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Tuesday, September 4, 2012

Configuring Site Collection Admin in a SharePoint 2010 Claims Enabled Web App

The other day I was working with one of my claims enabled SharePoint 2010 web application and I was logged in as (what I thought) was a site collection admin.  But, I noticed that some of the features that I should have access to on the site settings page for the root site were not available - features like configuring SharePoint auditing and audit trimming. 

I double checked I was logged in as an administrative user account. -CHECK. 

I double checked that I was accessing the correct web application URL -CHECK.

I double checked that I was accessing the root web site settings page, and that I was in fact missing links that a site collection administrator should be able to access.  -CHECK

I logged into SharePoint Central Admin and double checked that my administrative user account was configured as the site collection admin.  My user account was set as the Primary Site Collection administrator. -CHECK.

So, what was the issue?  In an attempt to resolve the issue, I reviewed the SharePoint authentication configuration for my web app. 

For my claims enabled web application I was logging in through ADFS 2.0 (Active Directory Federation Services) as a trusted identity provider and retrieving a SAML token.  When configuring a SAML trusted identity provider you need to chose an "identifier claim" - that is 1 claim which uniquely identifies every user in the domain.  I often choose email address claim because an email address must be globally unique. You must configure ADFS2 to return the email address attribute when a user logs into.  As well, you must configure your SharePoint 2010 trusted identity provider with your chosen identifier claim when registering the provider through PowerShell - this powershell configuration often looks like this:

$map = New-SPClaimTypeMapping -IncomingClaimType "" -IncomingClaimTypeDisplayName "EmailAddress" -SameAsIncoming
# Define other variables... cert, realm, signinurl...
# Adds the STS to SharePoint
$ap = New-SPTrustedIdentityTokenIssuer -Name "ADFS20 Provider" -Description "SharePoint secured by ADFS20" -realm $realm -ImportTrustCertificate $cert -ClaimsMappings $map -SignInUrl $signinurl -IdentifierClaim $map.InputClaimType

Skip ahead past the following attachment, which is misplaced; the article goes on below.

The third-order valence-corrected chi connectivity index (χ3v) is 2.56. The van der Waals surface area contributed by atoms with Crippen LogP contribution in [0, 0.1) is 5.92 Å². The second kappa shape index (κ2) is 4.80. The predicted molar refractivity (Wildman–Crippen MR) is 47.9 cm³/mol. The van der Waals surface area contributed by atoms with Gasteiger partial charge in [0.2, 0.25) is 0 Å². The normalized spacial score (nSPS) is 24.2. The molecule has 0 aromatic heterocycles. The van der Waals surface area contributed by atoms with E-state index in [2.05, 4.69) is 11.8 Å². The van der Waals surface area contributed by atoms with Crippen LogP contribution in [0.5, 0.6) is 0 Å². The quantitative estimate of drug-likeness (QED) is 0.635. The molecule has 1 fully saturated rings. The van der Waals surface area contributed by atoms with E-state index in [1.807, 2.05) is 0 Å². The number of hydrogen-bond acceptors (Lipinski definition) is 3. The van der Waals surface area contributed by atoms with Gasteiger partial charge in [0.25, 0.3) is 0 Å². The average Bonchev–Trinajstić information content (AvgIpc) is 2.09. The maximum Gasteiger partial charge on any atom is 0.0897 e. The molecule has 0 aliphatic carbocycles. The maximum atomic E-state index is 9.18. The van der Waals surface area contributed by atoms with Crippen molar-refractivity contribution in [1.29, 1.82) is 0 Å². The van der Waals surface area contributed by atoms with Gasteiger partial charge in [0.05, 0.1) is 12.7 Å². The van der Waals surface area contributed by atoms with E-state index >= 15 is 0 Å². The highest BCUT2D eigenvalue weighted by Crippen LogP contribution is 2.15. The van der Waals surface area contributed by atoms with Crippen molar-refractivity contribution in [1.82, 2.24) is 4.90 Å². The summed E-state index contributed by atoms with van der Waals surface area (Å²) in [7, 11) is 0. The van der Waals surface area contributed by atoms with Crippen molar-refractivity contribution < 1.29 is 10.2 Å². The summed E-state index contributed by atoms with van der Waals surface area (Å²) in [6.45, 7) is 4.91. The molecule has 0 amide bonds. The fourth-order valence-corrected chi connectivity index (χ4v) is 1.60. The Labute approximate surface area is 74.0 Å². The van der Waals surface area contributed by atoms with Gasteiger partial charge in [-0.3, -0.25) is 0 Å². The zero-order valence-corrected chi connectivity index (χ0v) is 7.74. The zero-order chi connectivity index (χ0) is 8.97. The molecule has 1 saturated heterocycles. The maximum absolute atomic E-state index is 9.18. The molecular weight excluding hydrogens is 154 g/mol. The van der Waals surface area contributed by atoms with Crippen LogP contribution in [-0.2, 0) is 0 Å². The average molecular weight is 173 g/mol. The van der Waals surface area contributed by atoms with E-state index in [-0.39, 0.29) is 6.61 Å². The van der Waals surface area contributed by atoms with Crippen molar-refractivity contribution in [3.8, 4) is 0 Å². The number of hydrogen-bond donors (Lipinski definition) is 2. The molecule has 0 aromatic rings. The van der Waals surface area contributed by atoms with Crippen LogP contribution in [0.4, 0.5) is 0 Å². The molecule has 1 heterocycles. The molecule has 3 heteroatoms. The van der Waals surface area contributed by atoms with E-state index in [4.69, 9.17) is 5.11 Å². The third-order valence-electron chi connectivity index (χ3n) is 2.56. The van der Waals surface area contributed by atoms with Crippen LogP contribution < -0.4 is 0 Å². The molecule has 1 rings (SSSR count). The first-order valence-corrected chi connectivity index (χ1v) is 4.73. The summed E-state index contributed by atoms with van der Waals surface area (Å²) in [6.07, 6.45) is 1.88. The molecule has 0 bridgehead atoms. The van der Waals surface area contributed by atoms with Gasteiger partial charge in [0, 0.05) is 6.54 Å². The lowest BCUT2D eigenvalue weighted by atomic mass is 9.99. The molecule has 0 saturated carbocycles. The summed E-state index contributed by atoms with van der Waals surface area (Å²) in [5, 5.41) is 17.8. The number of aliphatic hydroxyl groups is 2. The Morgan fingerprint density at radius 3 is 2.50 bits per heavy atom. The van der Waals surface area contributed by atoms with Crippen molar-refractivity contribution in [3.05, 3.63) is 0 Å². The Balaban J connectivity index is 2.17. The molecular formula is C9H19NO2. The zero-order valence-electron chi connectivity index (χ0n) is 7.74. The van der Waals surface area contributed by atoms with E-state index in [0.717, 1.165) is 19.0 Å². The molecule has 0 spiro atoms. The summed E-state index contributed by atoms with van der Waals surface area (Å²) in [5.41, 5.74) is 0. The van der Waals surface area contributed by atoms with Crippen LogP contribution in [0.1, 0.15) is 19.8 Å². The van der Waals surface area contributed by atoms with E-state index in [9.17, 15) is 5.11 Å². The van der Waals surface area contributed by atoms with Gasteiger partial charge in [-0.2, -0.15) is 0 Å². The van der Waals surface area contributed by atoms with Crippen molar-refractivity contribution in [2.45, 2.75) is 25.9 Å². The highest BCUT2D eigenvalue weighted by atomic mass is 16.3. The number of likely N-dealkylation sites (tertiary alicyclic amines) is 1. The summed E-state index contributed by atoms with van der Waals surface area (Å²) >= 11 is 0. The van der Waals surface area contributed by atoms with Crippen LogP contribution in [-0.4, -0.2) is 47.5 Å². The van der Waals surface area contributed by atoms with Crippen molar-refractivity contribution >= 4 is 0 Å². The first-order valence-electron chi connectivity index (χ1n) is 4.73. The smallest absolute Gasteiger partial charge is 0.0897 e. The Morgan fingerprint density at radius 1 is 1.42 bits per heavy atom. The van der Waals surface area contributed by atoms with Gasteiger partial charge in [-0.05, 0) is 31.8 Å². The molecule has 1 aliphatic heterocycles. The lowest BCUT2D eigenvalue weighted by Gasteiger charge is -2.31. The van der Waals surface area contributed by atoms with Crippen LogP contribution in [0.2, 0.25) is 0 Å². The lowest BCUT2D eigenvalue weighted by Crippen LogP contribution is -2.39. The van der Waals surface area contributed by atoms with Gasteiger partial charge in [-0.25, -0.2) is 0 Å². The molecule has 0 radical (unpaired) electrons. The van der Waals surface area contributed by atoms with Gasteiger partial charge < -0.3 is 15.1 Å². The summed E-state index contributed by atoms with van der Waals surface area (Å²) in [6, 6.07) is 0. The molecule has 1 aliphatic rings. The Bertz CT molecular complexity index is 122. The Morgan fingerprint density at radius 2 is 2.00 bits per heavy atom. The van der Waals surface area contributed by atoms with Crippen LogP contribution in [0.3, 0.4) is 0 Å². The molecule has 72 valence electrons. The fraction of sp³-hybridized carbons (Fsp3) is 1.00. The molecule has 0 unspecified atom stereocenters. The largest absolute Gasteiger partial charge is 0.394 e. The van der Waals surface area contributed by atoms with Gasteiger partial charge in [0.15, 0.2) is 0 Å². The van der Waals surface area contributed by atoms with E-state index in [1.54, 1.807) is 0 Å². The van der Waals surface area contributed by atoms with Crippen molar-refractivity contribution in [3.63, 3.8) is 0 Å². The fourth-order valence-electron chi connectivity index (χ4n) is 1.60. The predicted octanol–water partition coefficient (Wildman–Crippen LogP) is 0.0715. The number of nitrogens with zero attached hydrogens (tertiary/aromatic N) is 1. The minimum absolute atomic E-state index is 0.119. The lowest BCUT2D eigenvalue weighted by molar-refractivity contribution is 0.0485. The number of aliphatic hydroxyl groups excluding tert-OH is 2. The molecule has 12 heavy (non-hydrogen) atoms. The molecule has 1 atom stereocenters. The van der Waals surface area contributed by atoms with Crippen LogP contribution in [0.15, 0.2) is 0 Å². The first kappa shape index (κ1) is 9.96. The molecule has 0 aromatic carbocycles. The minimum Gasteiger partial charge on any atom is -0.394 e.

In the past, I have run into issues logging into SharePoint when configured as such if the email address attribute is no populated in AD (Active Directory).

So, I double checked that my administrator user account had a valid email address and it did.  -CHECK

I checked the Central Admin site collection administrator configuration again, and found that I had configured my Primary Site Collection admin with the AD username 'SPDEMO\administrator' which normally would work fine in a non-claims enabled web app.  So, I decided to try changing it to the identifier claim:  administrator@spdemo.titus.local.

I logged in again and found the same thing was happening.  I would navigate to the site settings page for the root site and would only see links that a site owner would see, and not links that a site collection admin should see.

So, I returned to the Central Admin site collection administrator configuration page reset my Primary Site Collection administrator to 'administrator' and set my Secondary Site Collection Administrator to the identifier claim: administrator@spdemo.titus.local.  As in the following:

Voila!  When I logged back into my claims enabled web application as the same user, I was now in fact a site collection administrator.  I could now navigate to the Site Settings page in my root site and I could see the links that should be available to a site collection admin:

So, it turns out that in a claims enabled web application a site collection administrator needs to have both their AD domain\username and their identifier claim set as the site collection administrator identity.



  1. Only if they (the site collection admin) logs into both zones, which isn't typical in a non-SharePoint Administrator role. Actually, even a SharePoint administrator has limited needs to log in to the zone used by application users. Other than testing purposes, and I would say use an account (test account or other) that doesn't have the privileges a typical admin account would on the server or SharePoint farm. Using administrative accounts can mask errors that less privileged users would see. Plus, using IDP logins when you are only doing admin work just introduces other variables that aren't necessary. When possible, only login to the Windows auth zone.

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